Friday, March 11, 2016

Pop Gates

William Penn "Pop" Gates

August 30, 1917
Decatur, AL

December 1, 1999
New York, NY

1937-38 Benjamin Franklin High School - New York (High School)
1937-38 New York Harlem Yankees (Independent)

1938-39 New York Rens (Independent)
1939-40 New York Rens (Independent)
1940-41 New York Rens (Independent)
1941-42 Washington Licthman Bears (Independent)
1941-42 Grumman Flyers (Independent)

1942-43 Washington Licthman Bears (Independent)
1942-43 New York Rens (Independent)
1942-43 Grumman Flyers (Independent)
1943-44 Washington Licthman Bears (Independent)
1943-44 New York Rens (Independent)
1943-44 Grumman Flyers (Independent)
1944-45 Washington Licthman Bears (Independent)
1944-45 Rochester (Independent)
1944-45 Long Island Grumman Hellcats (Independent)
1945-46 Washington Licthman Bears (Independent)
1945-46 New York Rens (Independent)
1945-46 Chicago Monarchs (Independent)
1945-46 Long Island Grumman Hellcats (Independent)
1946-47 Buffalo Bisons / Tri-Cities Blackhawks (NBL)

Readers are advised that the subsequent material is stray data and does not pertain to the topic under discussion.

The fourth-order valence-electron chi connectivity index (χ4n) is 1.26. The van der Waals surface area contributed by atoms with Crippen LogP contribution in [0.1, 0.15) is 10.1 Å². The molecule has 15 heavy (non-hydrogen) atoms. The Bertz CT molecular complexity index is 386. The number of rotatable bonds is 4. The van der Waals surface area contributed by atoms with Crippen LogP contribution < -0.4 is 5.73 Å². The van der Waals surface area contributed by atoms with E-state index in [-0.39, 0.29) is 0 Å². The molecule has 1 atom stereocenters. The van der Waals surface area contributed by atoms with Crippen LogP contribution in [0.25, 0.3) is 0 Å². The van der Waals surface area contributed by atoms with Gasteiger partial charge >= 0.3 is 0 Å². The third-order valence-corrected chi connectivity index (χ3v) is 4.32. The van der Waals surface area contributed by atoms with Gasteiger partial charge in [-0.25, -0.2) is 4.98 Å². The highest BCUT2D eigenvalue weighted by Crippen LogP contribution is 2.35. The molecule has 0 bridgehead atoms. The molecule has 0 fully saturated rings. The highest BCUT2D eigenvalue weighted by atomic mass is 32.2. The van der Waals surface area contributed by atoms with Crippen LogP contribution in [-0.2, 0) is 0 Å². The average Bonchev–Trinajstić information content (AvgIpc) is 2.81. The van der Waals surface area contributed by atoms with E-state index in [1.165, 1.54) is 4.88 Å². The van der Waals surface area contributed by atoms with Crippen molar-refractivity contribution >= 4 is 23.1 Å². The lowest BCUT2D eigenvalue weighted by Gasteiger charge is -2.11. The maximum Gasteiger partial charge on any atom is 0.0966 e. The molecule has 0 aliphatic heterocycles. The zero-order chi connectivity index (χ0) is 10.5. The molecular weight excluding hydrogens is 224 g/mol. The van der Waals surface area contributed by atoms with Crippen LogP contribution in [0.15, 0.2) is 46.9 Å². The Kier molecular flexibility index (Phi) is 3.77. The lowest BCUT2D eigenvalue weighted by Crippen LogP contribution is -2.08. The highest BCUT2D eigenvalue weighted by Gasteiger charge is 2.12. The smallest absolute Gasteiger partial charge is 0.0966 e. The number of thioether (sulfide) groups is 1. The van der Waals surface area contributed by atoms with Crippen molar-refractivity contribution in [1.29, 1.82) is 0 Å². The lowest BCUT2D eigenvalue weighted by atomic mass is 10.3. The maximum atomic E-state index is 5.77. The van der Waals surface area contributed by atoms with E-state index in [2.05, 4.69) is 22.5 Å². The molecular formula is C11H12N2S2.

1947-48 New York Rens (Independent)
1948-49 New York Rens (Independent)
1948-49 Dayton Rens (NBL) Player / Head Coach
1949-50 Scranton Miners (ABL)
1950-51 Harlem Globetrotters (Independent)
1951-52 Harlem Globetrotters (Independent)
1951-52 New York Celtics (Independent)
1952-53 Harlem Globetrotters (Independent)
1953-54 Harlem Globetrotters (Independent)
1954-55 Harlem Globetrotters (Independent)
1955-56 Harlem Globetrotters (Independent)
1956-57 Harlem Globetrotters (Independent)

Gates grew up in Harlem, playing basketball and stickball. He attended Clark College in Georgia for one year, but did not play basketball there. He played on many professional teams that competed in the World Tournament, participating in all ten tournaments held. When he joined Buffalo / Tri-Cities in 1946-47, he was one of four black players in the league. There had been black players in the NBL in the past, but they were still under-represented. Following a nasty fight between Gates and Chick Meehan, racial tensions surfaced in the league, and by the end of the season, all four black players in the NBL (Gates, Bill Farrow, Dolly King and Willie King) were out of the league, and in the following season there were no black players. That ended in 1948-49 when the NBL re-integrated. Dayton took over for the faltering Detroit franchise, and Gates was became first black head coach in professional basketball when he took over the Dayton squad during the 1948-49 season.

Gates later became a police officer in New York City. He died of a heart failure in 1999.

A Biographical Directory of Professional Basketball Coaches by Jeff Marcus
Obituary, Cap Cod Times, December 5, 1999


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